Hedging interest rates is a regulatory-heavy world. Recent requirements, specifically the Dodd-Frank Wall Street Reform and Consumer Protection Act, have increased documentation and reporting burdens on borrowers. We provide expert guidance through the complexities of the regulatory landscape, ensuring compliance every step of the way.
When Is Dodd-Frank Compliance Needed?
- Before executing a new interest rate or commodity derivative, foreign exchange, other derivative, or other covered transactions
- Before amending an existing transaction
- Credit Extensions. Many financial institutions will require Dodd-Frank compliance in respect to an interest rate derivative in order to negotiate and/or extend an underlying loan facility, credit agreement or commitment (e.g., the extension of a put date on a privately placed bond).
Global Markets Entity Identifier (GMEI) & Legal Entity Identifier (LEI)
CFTC regulations require a counterparty to a derivative, such as a fixed-payer interest rate swap or an interest rate cap, to obtain a Legal Entity Identifier (LEI), also known as a Global Markets Entity Identifier (GMEI). A GMEI is a unique alphanumeric code associated with a single, legal entity. This unique code allows regulators to track derivative transactions across various asset classes and markets. Its goal is to help improve the measuring and monitoring of systemic risk and support more cost-effective compliance with regulatory reporting requirements as mandated by the Dodd-Frank Act.
Instructions for obtaining a GMEI, and cost and estimated times of fulfillment can be obtained in our GMEI guide.
An additional requirement is the borrower’s execution of the ISDA August 2012 Dodd-Frank Protocol (1.0) or an analogous bilateral agreement and questionnaire responses directly with a Swap Dealer to address topics including, but not limited to, External Business Conduct Standards, Safe Harbors, Exchange of Data and Reporting Requirements. In the case of adherence to the 1.0 Dodd-Frank Protocol also requires a Markit.com login to match counterparties to relevant Swap Dealers and exchange questionnaire responses.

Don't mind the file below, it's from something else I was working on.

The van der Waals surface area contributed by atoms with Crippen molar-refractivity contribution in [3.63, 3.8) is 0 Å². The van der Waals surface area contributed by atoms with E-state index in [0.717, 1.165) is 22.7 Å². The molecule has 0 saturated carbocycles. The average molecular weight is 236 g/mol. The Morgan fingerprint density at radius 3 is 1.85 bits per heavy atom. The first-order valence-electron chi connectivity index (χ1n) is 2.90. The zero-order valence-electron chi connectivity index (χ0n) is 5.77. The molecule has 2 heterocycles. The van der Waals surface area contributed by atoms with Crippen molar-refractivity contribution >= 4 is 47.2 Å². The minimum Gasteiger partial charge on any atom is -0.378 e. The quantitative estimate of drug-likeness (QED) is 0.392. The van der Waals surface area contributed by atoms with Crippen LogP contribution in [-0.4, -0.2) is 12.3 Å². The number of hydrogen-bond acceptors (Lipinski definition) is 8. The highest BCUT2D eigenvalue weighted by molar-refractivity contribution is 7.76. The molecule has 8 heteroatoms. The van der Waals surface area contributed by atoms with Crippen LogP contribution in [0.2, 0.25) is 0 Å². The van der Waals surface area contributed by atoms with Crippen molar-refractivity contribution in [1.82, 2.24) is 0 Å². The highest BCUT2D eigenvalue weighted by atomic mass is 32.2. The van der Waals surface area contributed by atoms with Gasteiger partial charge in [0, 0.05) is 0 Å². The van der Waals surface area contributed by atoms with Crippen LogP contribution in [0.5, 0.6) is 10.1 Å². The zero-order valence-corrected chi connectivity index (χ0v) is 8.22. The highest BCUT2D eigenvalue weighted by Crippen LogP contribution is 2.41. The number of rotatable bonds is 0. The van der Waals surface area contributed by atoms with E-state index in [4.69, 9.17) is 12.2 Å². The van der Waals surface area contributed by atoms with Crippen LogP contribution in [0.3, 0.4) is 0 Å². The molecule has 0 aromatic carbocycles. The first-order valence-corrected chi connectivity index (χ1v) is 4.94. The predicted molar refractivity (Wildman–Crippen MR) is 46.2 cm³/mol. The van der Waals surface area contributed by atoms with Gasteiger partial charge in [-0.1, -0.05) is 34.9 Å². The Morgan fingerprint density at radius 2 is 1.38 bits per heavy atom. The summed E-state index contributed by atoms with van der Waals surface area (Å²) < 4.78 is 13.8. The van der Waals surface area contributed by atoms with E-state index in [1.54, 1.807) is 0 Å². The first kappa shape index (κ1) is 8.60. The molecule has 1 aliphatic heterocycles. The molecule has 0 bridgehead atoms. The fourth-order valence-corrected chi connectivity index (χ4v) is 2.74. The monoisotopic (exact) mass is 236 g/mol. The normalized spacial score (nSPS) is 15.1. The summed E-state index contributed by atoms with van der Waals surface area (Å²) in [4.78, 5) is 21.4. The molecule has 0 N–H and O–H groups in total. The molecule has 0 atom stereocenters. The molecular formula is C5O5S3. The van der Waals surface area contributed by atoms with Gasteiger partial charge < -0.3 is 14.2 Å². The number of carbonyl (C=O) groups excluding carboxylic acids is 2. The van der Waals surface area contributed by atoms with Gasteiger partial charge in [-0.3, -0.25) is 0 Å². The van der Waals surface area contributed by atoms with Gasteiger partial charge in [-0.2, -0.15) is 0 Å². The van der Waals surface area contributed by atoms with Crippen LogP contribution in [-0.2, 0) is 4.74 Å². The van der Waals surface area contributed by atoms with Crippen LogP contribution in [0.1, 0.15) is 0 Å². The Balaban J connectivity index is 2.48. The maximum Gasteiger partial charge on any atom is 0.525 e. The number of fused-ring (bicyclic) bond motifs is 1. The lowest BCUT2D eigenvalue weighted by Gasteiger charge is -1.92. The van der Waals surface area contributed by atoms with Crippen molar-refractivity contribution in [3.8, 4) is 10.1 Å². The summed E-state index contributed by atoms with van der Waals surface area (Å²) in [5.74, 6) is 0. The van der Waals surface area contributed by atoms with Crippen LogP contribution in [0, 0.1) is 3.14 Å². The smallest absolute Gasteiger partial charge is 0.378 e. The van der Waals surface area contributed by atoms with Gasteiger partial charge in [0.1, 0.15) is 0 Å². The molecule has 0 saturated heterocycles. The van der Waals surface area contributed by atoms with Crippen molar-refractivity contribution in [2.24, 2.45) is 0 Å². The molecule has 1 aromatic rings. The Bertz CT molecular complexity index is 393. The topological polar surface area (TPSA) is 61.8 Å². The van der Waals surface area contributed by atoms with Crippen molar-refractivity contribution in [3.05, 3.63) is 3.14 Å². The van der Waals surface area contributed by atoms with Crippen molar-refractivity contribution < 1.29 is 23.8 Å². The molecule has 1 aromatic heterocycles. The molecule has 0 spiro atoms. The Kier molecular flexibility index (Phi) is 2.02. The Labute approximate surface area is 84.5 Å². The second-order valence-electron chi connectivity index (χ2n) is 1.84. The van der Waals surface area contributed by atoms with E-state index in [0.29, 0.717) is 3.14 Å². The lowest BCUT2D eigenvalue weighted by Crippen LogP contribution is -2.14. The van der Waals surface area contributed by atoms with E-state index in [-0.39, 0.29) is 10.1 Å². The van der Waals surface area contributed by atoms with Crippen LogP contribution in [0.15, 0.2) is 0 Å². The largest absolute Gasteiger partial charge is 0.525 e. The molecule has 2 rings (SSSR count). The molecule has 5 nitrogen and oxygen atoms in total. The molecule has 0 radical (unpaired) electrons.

Before executing a hedge with a bank counterparty, the bank will ask that you complete their own, unique set of Dodd-Frank client onboarding documents. These documents typically require you to elect an End User Exception. Under the new law, swaps are subject to a mandatory clearing process unless you qualify for an End User Exception. In general, you’re representing that your executing the derivative to mitigate commercial risk, and that you are hedging an underlying financing and not using the derivative to speculate on interest rates.
Mark To Market (MTM)
Dodd-Frank also requires banks to provide the hedger with a daily valuation of the hedge, usually communicated via email. While useful for the hedger, this “daily mark” has no relevance to the actual value of the hedge should you wish to terminate.
Banks are prohibited from assisting you with the Dodd-Frank compliance process due to arms-length provisions of the regulation. Derivative Logic guides our clients through the process, ensuring your compliance with the onerous regulation over the life of the hedge.